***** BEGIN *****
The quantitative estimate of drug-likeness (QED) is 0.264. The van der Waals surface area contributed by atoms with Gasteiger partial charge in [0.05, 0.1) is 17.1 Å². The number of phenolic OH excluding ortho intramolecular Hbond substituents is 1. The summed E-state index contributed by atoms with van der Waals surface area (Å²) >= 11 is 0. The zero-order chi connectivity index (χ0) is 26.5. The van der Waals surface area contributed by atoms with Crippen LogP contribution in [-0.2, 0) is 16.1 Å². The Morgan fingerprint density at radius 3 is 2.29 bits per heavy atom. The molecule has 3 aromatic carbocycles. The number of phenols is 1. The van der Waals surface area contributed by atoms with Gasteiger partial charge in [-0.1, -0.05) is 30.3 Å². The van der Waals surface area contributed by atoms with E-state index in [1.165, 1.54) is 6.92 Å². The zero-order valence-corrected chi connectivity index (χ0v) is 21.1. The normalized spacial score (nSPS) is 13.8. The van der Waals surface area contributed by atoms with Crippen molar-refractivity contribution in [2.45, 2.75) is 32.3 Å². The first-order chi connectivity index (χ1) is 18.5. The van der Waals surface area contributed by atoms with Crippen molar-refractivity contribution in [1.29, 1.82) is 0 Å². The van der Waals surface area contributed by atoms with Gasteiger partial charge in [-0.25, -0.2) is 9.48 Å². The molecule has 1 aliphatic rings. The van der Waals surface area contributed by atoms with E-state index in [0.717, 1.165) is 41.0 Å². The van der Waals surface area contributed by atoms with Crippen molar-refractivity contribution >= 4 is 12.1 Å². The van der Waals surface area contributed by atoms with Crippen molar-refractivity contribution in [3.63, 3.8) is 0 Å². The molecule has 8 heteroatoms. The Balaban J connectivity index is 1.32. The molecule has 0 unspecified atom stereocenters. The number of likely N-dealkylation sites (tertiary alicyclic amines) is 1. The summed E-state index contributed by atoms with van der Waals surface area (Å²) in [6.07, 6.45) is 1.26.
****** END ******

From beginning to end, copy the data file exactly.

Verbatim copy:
The quantitative estimate of drug-likeness (QED) is 0.264. The van der Waals surface area contributed by atoms with Gasteiger partial charge in [0.05, 0.1) is 17.1 Å². The number of phenolic OH excluding ortho intramolecular Hbond substituents is 1. The summed E-state index contributed by atoms with van der Waals surface area (Å²) >= 11 is 0. The zero-order chi connectivity index (χ0) is 26.5. The van der Waals surface area contributed by atoms with Crippen LogP contribution in [-0.2, 0) is 16.1 Å². The Morgan fingerprint density at radius 3 is 2.29 bits per heavy atom. The molecule has 3 aromatic carbocycles. The number of phenols is 1. The van der Waals surface area contributed by atoms with Gasteiger partial charge in [-0.1, -0.05) is 30.3 Å². The van der Waals surface area contributed by atoms with E-state index in [1.165, 1.54) is 6.92 Å². The zero-order valence-corrected chi connectivity index (χ0v) is 21.1. The normalized spacial score (nSPS) is 13.8. The van der Waals surface area contributed by atoms with Crippen molar-refractivity contribution in [2.45, 2.75) is 32.3 Å². The first-order chi connectivity index (χ1) is 18.5. The van der Waals surface area contributed by atoms with Crippen molar-refractivity contribution in [1.29, 1.82) is 0 Å². The van der Waals surface area contributed by atoms with Gasteiger partial charge in [-0.25, -0.2) is 9.48 Å². The molecule has 1 aliphatic rings. The van der Waals surface area contributed by atoms with E-state index in [0.717, 1.165) is 41.0 Å². The van der Waals surface area contributed by atoms with Crippen molar-refractivity contribution >= 4 is 12.1 Å². The van der Waals surface area contributed by atoms with Crippen molar-refractivity contribution in [3.63, 3.8) is 0 Å². The molecule has 8 heteroatoms. The Balaban J connectivity index is 1.32. The molecule has 0 unspecified atom stereocenters. The number of likely N-dealkylation sites (tertiary alicyclic amines) is 1. The summed E-state index contributed by atoms with van der Waals surface area (Å²) in [6.07, 6.45) is 1.26.